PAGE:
4.) But really, Josh makes it his own and really sells the colors. He’s spectacular. After that it goes back to Shane so that he can tweak the dialoge depending on what I’ve drawn for each panel. As we go along, things are always getting tweaked and edited, hopefully for the best. Then it goes out to Image, and finally the comic stands!
Lots of independent comic creators would love to be in your shoes. How did you get a publisher like Image Comics to believe in your vision and publish your work?
Eric Stephenson (the publisher at Image Comics) was the main driving force behind us getting picked up by Image. He saw it and gave us the “OK” and we couldn’t be happier. I can’t speak for Eric or the people at Image but I think it helps to be making and drawing the comic already, before proposing it to Image (or any publisher). We would’ve kept making Reed Gunther regardless of Image’s decision to pick us up. I also think it helps that we constantly throw ourselves into our comic. And when we decided to pitch it to comic book companies, we threw ourselves into that process as well by mailing out elaborate pitch packages.
It’s hard sometimes to find a good “All Age” comic. Was it difficult making Reed Gunther something that both parents and their children could enjoy?
Not really. The “all-ages” title was never something we were trying to hit. That’s just what we do best. The “all-ages” title is not something that the comic book industry supports very well.
In your experience do you believe it’s tough for Independent Comic creators to tap into the mainstream comics audience?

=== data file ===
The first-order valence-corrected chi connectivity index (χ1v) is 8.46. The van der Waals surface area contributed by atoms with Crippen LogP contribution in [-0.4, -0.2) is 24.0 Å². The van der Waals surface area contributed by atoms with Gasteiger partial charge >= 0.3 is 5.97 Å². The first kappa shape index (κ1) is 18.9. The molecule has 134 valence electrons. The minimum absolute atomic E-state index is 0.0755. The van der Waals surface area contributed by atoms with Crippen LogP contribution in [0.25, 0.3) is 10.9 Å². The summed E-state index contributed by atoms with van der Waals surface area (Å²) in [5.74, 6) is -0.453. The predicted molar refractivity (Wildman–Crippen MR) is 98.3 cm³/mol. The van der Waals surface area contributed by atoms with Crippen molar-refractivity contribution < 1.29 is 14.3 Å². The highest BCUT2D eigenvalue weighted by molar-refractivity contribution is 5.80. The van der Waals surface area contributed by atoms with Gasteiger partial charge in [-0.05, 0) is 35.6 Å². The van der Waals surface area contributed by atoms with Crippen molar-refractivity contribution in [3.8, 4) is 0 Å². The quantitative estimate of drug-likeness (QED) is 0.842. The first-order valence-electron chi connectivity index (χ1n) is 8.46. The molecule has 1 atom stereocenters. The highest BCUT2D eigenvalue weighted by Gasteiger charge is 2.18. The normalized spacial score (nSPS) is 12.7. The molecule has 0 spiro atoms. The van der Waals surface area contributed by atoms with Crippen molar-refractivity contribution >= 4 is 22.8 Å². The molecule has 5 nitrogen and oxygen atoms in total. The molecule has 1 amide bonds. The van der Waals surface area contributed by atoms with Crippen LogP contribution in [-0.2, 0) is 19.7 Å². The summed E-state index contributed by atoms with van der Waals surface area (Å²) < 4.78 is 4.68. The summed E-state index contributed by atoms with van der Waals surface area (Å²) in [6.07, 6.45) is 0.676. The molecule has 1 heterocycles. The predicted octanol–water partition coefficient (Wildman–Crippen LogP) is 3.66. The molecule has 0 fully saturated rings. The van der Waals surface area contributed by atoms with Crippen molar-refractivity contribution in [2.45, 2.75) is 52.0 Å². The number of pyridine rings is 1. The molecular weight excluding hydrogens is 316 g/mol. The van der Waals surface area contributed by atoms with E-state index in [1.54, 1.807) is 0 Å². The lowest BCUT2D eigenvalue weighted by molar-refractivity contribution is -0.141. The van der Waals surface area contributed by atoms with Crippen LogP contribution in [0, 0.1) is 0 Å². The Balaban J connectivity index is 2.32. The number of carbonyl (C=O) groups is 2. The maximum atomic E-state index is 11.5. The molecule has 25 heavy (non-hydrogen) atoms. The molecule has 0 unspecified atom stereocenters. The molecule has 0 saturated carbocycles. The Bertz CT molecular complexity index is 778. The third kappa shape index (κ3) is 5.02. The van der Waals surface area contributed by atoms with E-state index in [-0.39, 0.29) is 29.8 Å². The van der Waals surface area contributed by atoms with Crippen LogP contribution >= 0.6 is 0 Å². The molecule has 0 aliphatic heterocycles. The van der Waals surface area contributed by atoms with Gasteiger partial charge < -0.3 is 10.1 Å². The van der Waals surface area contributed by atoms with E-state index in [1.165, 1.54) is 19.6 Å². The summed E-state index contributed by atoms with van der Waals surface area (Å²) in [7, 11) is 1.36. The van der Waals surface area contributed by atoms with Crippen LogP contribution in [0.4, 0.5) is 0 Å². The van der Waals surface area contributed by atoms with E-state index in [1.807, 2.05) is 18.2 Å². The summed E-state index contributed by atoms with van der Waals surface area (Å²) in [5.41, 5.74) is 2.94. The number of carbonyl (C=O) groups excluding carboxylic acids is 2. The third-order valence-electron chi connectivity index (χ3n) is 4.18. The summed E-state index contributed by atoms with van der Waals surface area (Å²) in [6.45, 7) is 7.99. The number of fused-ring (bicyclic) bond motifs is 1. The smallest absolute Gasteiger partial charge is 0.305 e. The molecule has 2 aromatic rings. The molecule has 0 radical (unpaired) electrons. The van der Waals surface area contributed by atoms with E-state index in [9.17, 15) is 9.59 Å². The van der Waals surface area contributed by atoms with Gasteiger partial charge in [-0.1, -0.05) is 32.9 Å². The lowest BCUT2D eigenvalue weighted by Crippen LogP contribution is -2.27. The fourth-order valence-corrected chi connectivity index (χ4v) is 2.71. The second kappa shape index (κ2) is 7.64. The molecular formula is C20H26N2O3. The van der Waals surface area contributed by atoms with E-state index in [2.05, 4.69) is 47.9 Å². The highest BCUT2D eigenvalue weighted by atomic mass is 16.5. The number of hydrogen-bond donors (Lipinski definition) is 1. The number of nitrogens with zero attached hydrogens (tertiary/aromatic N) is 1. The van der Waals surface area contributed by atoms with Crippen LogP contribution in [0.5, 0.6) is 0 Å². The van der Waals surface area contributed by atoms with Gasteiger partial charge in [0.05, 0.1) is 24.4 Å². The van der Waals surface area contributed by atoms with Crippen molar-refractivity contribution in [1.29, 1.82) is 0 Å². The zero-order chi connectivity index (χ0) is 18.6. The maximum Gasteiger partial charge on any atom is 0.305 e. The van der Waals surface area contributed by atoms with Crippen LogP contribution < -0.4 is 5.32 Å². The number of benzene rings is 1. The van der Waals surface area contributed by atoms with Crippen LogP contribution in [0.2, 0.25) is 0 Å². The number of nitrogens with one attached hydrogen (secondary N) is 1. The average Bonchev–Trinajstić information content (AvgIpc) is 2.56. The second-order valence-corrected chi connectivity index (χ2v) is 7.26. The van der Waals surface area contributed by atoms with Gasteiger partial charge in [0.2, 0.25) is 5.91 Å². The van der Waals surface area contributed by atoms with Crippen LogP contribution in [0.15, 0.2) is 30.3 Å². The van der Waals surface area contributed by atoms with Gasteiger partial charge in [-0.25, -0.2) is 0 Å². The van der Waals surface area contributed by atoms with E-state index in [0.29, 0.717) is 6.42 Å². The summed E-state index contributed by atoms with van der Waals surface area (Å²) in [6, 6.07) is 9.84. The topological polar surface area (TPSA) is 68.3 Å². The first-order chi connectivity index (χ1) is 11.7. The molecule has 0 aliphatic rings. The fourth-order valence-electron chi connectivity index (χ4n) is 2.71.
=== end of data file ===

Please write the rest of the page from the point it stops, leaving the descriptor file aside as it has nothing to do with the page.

Yeah, it is hard. The mainstream comic book audience reads mainstream comics! They usually like superheros and so it’s hard sometimes to convince them to branch out. Although, I know plenty who do and usually when someone new to Image books (or Dark Horse, ONI, etc.) does check them out, they really like them. But more so than the superhero fans, it’s hard to convince the adult audience to read a book like Reed Gunther. It’s drawn in a friendly, cartoony style and that usually carries a stigma of being for kids. And that’s just a stereotype we need to work against.
A little birdie told me about a Han Solo/Chewie comic you and your brother worked on. Can you tell us more?
Oh yeah! Shane and I were asked to pitch a few Star Wars graphic novels to Dark Horse. We put together a bunch of pitch material including sample pages and character designs. Dark Horse ended up passing on the pitches but perhaps they’ll change their minds some day. We’d love to play in the Star Wars universe sometime.
Hopefully the fans reading this will mention it to Dark Horse so that we can see it happen!
Are there any convention or events fans can find you at this year?
Definitely! Shane and I are still planning out our convention schedule but I know for sure we’ll be at the Image Expo on Feb. 24-26th, Wonder Con in LA on March 16-18, Long Beach Comic Con on May 12th, Kids Read Comics in Ann Arbor, MI on July 7 & 8, and probably the San Diego Comic Con in July. We’re all over the place so stop by and see us sometime!
Enjoy any cool independent comics lately?
Plenty! Right now I’m loving Chew, Mudman, Usagi Yojimbo, Lil’ Depressed Boy, The Crogan Adventures, The Mighty Skullboy Army, The Goon, and many more. I love reading the Spongebob and Simpsons comics from Bongo too. I also love anything Jordi Bernet or Guy Davis draws. There’s so much good stuff out there right now.
Do you have any last words?
Haha, ummm… read more comics! It’s good fer ya!